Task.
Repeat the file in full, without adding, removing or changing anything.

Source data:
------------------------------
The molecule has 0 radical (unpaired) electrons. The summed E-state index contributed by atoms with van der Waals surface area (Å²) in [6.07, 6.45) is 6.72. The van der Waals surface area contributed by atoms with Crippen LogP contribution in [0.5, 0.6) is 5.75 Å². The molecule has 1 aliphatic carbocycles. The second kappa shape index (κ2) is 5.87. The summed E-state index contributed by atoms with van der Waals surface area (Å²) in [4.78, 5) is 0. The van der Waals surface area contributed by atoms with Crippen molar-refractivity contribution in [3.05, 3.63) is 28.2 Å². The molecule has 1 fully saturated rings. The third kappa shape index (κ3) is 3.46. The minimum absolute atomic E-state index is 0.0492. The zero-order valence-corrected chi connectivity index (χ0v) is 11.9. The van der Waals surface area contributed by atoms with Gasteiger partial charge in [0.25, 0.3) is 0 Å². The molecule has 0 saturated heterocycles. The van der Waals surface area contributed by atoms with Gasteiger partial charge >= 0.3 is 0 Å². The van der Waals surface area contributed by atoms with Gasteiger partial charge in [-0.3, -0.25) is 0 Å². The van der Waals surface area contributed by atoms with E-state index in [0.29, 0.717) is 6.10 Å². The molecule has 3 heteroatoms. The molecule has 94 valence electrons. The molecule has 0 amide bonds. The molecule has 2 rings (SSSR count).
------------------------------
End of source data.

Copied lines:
The molecule has 0 radical (unpaired) electrons. The summed E-state index contributed by atoms with van der Waals surface area (Å²) in [6.07, 6.45) is 6.72. The van der Waals surface area contributed by atoms with Crippen LogP contribution in [0.5, 0.6) is 5.75 Å². The molecule has 1 aliphatic carbocycles. The second kappa shape index (κ2) is 5.87. The summed E-state index contributed by atoms with van der Waals surface area (Å²) in [4.78, 5) is 0. The van der Waals surface area contributed by atoms with Crippen molar-refractivity contribution in [3.05, 3.63) is 28.2 Å². The molecule has 1 fully saturated rings. The third kappa shape index (κ3) is 3.46. The minimum absolute atomic E-state index is 0.0492. The zero-order valence-corrected chi connectivity index (χ0v) is 11.9. The van der Waals surface area contributed by atoms with Gasteiger partial charge in [0.25, 0.3) is 0 Å². The molecule has 0 saturated heterocycles. The van der Waals surface area contributed by atoms with Gasteiger partial charge >= 0.3 is 0 Å². The van der Waals surface area contributed by atoms with Gasteiger partial charge in [-0.3, -0.25) is 0 Å². The van der Waals surface area contributed by atoms with E-state index in [0.29, 0.717) is 6.10 Å². The molecule has 3 heteroatoms. The molecule has 94 valence electrons. The molecule has 0 amide bonds. The molecule has 2 rings (SSSR count).